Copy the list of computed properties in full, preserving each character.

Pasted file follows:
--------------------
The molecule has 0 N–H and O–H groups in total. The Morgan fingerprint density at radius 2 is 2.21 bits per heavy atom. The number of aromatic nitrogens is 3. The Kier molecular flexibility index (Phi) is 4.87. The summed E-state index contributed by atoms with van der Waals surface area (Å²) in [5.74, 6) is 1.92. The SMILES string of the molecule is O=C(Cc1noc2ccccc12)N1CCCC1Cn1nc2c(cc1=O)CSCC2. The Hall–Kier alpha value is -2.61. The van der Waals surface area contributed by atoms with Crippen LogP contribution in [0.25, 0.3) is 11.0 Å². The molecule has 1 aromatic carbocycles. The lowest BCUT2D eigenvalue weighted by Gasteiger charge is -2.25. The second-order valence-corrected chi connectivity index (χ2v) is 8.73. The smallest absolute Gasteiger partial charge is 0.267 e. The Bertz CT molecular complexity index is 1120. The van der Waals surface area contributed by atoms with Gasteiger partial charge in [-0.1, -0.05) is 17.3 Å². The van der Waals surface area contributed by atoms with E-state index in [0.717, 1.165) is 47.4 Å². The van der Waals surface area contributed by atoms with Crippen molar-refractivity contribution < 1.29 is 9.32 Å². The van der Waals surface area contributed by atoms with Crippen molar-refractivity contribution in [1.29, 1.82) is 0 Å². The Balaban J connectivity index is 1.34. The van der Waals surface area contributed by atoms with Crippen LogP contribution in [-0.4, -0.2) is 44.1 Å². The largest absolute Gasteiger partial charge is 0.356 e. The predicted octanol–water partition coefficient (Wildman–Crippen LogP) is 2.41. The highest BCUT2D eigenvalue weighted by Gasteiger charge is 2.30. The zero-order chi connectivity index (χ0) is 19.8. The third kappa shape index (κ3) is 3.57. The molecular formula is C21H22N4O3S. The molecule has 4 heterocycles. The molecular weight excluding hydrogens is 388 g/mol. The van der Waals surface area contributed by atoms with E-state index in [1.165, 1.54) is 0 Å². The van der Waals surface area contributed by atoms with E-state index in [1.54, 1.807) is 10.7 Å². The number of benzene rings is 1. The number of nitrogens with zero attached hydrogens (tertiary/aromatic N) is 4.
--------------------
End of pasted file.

The molecule has 0 N–H and O–H groups in total. The Morgan fingerprint density at radius 2 is 2.21 bits per heavy atom. The number of aromatic nitrogens is 3. The Kier molecular flexibility index (Phi) is 4.87. The summed E-state index contributed by atoms with van der Waals surface area (Å²) in [5.74, 6) is 1.92. The SMILES string of the molecule is O=C(Cc1noc2ccccc12)N1CCCC1Cn1nc2c(cc1=O)CSCC2. The Hall–Kier alpha value is -2.61. The van der Waals surface area contributed by atoms with Crippen LogP contribution in [0.25, 0.3) is 11.0 Å². The molecule has 1 aromatic carbocycles. The lowest BCUT2D eigenvalue weighted by Gasteiger charge is -2.25. The second-order valence-corrected chi connectivity index (χ2v) is 8.73. The smallest absolute Gasteiger partial charge is 0.267 e. The Bertz CT molecular complexity index is 1120. The van der Waals surface area contributed by atoms with Gasteiger partial charge in [-0.1, -0.05) is 17.3 Å². The van der Waals surface area contributed by atoms with E-state index in [0.717, 1.165) is 47.4 Å². The van der Waals surface area contributed by atoms with Crippen molar-refractivity contribution < 1.29 is 9.32 Å². The van der Waals surface area contributed by atoms with Crippen molar-refractivity contribution in [1.29, 1.82) is 0 Å². The Balaban J connectivity index is 1.34. The van der Waals surface area contributed by atoms with Crippen LogP contribution in [-0.4, -0.2) is 44.1 Å². The largest absolute Gasteiger partial charge is 0.356 e. The predicted octanol–water partition coefficient (Wildman–Crippen LogP) is 2.41. The highest BCUT2D eigenvalue weighted by Gasteiger charge is 2.30. The zero-order chi connectivity index (χ0) is 19.8. The third kappa shape index (κ3) is 3.57. The molecular formula is C21H22N4O3S. The molecule has 4 heterocycles. The molecular weight excluding hydrogens is 388 g/mol. The van der Waals surface area contributed by atoms with E-state index in [1.165, 1.54) is 0 Å². The van der Waals surface area contributed by atoms with E-state index in [1.54, 1.807) is 10.7 Å². The number of benzene rings is 1. The number of nitrogens with zero attached hydrogens (tertiary/aromatic N) is 4.